It may be that I grew up in a small town area, but mention “small-town service” to people and they will know what you are talking about.
So when I saw the tagline on this business sign, I felt I understood how this business treated their customers. (You can read more about developing the tagline for your business at my previous post, Seven Steps to a Small Business Tagline. )
I am talking about that feeling of being known, the feeling that someone will take the extra steps to make sure you are satisfied.
Let me give you an example. Several years back, my family and I were driving through Missouri and we had a flat tire. I am a farm boy so not a problem, except I couldn’t get the wheel rim loose from the wheel studs. Well, a helpful patrol officer stop and gave me a tip. Not only that but he then led us to the nearest town. He knew a station that, although closed, would probably help us get the tire fixed and get us back on our way. The service station was closed but opened up, rapidly put on a new tire and we were on the road again.
That’s an example of small-town service.
Yet, small-town service does not just happen. I have had similar assistance in the big cities as well.
So what is small-town service?
It begins with conversation and a person willing to listen to what we need. It isn’t about what they have to sell but our needs.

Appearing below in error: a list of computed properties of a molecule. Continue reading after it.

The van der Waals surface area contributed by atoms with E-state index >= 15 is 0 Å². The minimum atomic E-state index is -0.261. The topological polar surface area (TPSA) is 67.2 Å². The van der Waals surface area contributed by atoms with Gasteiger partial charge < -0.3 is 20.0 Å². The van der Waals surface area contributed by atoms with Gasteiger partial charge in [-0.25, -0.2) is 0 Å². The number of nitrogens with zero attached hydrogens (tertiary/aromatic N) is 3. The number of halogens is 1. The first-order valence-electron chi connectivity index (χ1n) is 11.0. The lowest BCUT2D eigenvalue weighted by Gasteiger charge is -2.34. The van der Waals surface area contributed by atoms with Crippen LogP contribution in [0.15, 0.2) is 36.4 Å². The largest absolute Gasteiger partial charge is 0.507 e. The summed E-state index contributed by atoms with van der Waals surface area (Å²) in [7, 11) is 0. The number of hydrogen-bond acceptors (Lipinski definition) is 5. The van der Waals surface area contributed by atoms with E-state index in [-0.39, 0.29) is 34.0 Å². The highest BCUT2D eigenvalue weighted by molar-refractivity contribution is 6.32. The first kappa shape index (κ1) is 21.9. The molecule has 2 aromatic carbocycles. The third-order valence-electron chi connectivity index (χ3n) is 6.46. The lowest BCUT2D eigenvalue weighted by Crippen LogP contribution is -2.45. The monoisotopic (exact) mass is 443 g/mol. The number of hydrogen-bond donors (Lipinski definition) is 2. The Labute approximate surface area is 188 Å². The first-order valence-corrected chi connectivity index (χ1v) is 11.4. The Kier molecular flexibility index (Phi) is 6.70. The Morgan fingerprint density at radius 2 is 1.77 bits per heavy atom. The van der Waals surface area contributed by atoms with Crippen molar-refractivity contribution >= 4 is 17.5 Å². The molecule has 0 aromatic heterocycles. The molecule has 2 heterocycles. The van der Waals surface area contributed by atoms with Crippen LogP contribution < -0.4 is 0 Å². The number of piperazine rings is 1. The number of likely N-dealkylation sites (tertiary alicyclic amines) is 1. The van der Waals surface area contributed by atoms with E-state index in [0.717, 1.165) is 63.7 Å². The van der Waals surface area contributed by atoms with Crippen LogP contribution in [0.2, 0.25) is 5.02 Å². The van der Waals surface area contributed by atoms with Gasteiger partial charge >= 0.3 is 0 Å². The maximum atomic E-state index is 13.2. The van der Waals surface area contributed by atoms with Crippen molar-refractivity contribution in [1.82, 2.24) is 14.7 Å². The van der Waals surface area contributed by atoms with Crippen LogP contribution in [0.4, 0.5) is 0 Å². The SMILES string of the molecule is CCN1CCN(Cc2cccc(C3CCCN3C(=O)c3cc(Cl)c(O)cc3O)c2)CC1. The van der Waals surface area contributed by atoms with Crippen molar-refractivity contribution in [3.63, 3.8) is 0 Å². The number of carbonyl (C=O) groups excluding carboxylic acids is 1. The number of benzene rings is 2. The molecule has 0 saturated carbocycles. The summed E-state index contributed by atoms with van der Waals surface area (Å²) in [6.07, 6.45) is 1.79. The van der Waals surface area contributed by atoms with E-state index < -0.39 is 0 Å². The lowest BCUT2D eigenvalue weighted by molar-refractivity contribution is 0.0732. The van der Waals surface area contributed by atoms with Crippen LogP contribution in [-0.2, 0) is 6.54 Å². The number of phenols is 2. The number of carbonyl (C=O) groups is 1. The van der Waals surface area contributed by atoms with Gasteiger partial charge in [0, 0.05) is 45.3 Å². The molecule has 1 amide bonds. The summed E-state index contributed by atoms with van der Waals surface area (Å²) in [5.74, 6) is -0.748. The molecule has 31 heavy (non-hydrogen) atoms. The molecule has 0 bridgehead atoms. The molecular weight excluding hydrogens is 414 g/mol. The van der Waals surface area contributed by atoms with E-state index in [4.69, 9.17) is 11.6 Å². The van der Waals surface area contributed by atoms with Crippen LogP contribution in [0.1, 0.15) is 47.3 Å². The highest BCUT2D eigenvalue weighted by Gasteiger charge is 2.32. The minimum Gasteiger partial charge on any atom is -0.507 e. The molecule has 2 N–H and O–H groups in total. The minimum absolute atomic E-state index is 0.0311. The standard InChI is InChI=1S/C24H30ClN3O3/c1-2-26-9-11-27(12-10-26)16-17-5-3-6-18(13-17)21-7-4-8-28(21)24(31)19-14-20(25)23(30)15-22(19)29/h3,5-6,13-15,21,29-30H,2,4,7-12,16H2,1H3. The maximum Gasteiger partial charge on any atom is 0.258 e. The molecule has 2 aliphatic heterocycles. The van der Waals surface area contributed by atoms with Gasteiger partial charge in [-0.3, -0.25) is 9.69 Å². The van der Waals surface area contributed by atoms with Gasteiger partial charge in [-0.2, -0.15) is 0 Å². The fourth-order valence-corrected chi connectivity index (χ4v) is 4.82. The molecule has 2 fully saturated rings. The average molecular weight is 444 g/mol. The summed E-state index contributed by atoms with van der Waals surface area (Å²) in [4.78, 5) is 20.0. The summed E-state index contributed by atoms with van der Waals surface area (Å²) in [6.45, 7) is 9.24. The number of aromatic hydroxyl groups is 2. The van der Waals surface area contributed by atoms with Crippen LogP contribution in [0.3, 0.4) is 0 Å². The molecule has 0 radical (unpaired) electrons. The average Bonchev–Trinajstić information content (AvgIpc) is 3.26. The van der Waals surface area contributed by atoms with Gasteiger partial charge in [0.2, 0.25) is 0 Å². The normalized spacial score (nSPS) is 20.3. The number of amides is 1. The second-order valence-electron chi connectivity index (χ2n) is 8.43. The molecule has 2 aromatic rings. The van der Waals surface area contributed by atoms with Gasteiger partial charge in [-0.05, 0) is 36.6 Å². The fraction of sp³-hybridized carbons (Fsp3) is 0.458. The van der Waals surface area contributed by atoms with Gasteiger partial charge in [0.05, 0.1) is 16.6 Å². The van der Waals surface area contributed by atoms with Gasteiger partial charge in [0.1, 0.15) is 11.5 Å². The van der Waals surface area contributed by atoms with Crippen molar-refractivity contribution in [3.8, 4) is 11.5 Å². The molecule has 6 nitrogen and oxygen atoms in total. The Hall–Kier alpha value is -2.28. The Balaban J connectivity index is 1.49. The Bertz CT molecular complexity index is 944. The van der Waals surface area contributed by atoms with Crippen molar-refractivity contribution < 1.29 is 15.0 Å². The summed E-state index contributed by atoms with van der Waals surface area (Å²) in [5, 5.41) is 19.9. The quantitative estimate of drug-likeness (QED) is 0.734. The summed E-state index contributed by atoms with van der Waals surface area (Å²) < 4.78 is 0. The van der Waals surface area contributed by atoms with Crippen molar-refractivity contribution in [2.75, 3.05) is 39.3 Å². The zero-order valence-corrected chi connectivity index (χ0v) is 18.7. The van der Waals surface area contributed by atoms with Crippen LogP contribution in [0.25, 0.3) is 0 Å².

The conversation leads to a connection and then on to assistance. I have experienced people going well out of the normal course of their business to help me get what I want. I have even had a referral to a competitor who had what I wanted. (Remember the scene from “Miracle on 34th Street.“)
Small-town businesses, most often small businesses, should take advantage of their ability to connect with customers. It’s an advantage that businesses in a larger city can achieve only through much more effort. In the small town you don’t have to create community. You are surrounded by it as you work and live.
Small-town service is real. Customers know it when they receive it and will return for more.
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Glenn Muske is an independent expert on rural small business, working as GM Consulting – Your partner in achieving small business success. He provides consulting, and writes articles for county extension agents and newspapers across North Dakota. Previously, he was the Rural and Agribusiness Enterprise Development Specialist at the North Dakota State University Extension Service – Center for Community Vitality.